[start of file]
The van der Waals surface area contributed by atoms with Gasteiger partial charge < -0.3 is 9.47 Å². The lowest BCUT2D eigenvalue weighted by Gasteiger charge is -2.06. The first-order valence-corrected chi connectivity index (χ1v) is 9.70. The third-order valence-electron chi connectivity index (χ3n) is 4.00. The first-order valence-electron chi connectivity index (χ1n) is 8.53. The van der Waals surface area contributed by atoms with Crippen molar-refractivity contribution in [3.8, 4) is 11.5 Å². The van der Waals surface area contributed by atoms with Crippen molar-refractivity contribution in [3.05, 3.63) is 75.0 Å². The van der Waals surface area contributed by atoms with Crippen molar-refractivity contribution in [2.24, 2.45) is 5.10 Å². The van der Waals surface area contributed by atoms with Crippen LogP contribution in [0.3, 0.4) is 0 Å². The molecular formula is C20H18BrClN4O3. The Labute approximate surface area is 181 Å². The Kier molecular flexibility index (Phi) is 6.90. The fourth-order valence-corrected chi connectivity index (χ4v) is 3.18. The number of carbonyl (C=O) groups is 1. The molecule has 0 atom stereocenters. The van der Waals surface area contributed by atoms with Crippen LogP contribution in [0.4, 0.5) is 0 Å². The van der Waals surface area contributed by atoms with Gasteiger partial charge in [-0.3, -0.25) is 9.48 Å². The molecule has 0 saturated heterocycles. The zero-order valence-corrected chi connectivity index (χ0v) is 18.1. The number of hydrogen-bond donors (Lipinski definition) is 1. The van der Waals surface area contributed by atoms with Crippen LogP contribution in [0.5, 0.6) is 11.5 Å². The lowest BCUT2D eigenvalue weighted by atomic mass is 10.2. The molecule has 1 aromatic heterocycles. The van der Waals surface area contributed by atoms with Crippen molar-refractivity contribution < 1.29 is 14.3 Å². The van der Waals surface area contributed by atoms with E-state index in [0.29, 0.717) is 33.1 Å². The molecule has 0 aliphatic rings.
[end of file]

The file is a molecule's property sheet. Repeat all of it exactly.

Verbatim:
The van der Waals surface area contributed by atoms with Gasteiger partial charge < -0.3 is 9.47 Å². The lowest BCUT2D eigenvalue weighted by Gasteiger charge is -2.06. The first-order valence-corrected chi connectivity index (χ1v) is 9.70. The third-order valence-electron chi connectivity index (χ3n) is 4.00. The first-order valence-electron chi connectivity index (χ1n) is 8.53. The van der Waals surface area contributed by atoms with Crippen molar-refractivity contribution in [3.8, 4) is 11.5 Å². The van der Waals surface area contributed by atoms with Crippen molar-refractivity contribution in [3.05, 3.63) is 75.0 Å². The van der Waals surface area contributed by atoms with Crippen molar-refractivity contribution in [2.24, 2.45) is 5.10 Å². The van der Waals surface area contributed by atoms with Crippen LogP contribution in [0.3, 0.4) is 0 Å². The molecular formula is C20H18BrClN4O3. The Labute approximate surface area is 181 Å². The Kier molecular flexibility index (Phi) is 6.90. The fourth-order valence-corrected chi connectivity index (χ4v) is 3.18. The number of carbonyl (C=O) groups is 1. The molecule has 0 atom stereocenters. The van der Waals surface area contributed by atoms with Crippen LogP contribution in [0.4, 0.5) is 0 Å². The van der Waals surface area contributed by atoms with Gasteiger partial charge in [-0.3, -0.25) is 9.48 Å². The molecule has 0 saturated heterocycles. The zero-order valence-corrected chi connectivity index (χ0v) is 18.1. The number of hydrogen-bond donors (Lipinski definition) is 1. The van der Waals surface area contributed by atoms with Crippen LogP contribution in [0.5, 0.6) is 11.5 Å². The lowest BCUT2D eigenvalue weighted by atomic mass is 10.2. The molecule has 1 aromatic heterocycles. The van der Waals surface area contributed by atoms with Crippen molar-refractivity contribution < 1.29 is 14.3 Å². The van der Waals surface area contributed by atoms with E-state index in [0.29, 0.717) is 33.1 Å². The molecule has 0 aliphatic rings.